Studies have found that workers who received their wages through direct deposit had higher savings than workers who were paid in cash, and receiving payments into an account is a catalyst for using other financial services, such as relying on an account to save, borrow and store money for cash management, the report points out.

In addition, digitalising government payments can reduce administrative costs and leakage (payments that do not reach the intended beneficiaries).

‘Governments can build on the progress’: Bill Gates

According to the latest Findex data, 39 per cent of adults in developing economies (or 57 per cent of those with a financial institution account) opened their first account at a financial institution specifically to receive a wage payment or money from the government, according to the data.

About 36 per cent of adults in developing economies now receive a wage or government payment, a payment for the sale of agricultural products or a domestic remittance payment into an account.

‘The data suggests that receiving a payment into an account instead of cash can kickstart people’s use of the formal financial system – when people receive digital payments, 83 per cent used their accounts to also make digital payments. Almost two-thirds used their account for cash management, while about 40 per cent used it to save – further growing the financial ecosystem,’ according to the WB. 

More than 80 million adults with no account continue to receive government payments in cash. Digitalising some of these payments could be cheaper and reduce corruption, the WB states, going on to say that boosting account ownership and usage will require trust in financial service providers, confidence to use financial products, tailored product design and a ‘strong and enforced’ consumer protection framework.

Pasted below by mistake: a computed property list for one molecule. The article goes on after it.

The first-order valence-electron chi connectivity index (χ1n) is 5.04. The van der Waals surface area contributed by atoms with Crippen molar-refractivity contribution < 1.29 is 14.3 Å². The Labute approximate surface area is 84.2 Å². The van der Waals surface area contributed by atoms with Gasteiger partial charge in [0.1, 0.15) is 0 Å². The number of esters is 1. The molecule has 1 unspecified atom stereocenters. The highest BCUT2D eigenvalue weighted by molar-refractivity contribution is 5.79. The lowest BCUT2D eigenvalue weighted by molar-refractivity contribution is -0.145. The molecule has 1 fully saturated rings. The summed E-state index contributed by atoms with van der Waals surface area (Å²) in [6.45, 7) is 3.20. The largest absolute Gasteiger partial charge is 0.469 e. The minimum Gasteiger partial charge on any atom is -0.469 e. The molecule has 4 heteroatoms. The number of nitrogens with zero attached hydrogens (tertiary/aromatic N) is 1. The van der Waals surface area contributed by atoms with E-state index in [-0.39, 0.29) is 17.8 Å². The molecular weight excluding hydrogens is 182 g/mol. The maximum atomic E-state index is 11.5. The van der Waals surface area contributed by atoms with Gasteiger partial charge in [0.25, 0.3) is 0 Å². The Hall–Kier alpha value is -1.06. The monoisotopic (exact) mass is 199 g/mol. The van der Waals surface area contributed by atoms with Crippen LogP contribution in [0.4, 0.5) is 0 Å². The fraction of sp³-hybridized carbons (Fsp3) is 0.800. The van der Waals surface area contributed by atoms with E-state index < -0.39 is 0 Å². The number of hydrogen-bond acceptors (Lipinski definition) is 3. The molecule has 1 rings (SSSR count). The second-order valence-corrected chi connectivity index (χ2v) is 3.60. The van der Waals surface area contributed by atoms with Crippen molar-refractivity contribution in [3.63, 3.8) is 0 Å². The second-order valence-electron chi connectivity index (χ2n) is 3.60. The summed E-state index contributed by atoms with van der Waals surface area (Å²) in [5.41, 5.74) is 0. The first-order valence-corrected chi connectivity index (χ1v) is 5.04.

“By investing in digital public infrastructure and technologies for payment and ID systems and updating regulations to foster innovation and protect consumers, governments can build on the progress reported in the Findex and expand access to financial services for all who need them,” said Bill Gates, co-chair of the Bill & Melinda Gates Foundation, one of the Findex’s supporters, who also tweeted that the growth in people having bank accounts was ‘worth celebrating’:

In terms of enabling infrastructure, the report gives the example of Sub-Saharan Africa where the lack of an identity document is described as holding back mobile money account ownership for 30 per cent of adults with no account ‘suggesting an opportunity for investing in accessible and trusted identification systems’.

The Findex is based on ‘nationally representative’ surveys of more than 125,000 adults across the 123 economies. Its presentation includes regional data breakdowns, with findings including that Latin America and the Caribbean saw an 18 per cent increase in account ownership since 2017, the largest of any developing world region, resulting in 73 per cent of adults having an account.

WATCH ‘World Bank Global Findex 2021’: a conversation between the WB’s David Malpass and Bill Gates, highlights from the report and a panel discussion can be viewed here (1hr 13min 26sec) =>

Credit: World Bank YouTube page


Global Government Fintech is organising a webinar on Tuesday 5 July 2022 at 14:30 BST: How can fintech help women’s financial inclusion in the developing world?REGISTER NOW to hear from: Mercedes D’Alessandro, former director of economy, equality and gender in Argentina’s Ministry of Economy; Hillary Miller-Wise, deputy director – financial services for the poor, Bill & Melinda Gates Foundation; Rui Xu, economist – Asia Pacific Department, International Monetary Fund (IMF); and Maria Perdomo, regional co-ordinator for Asia, United Nations Capital Development Fund (UNCDF).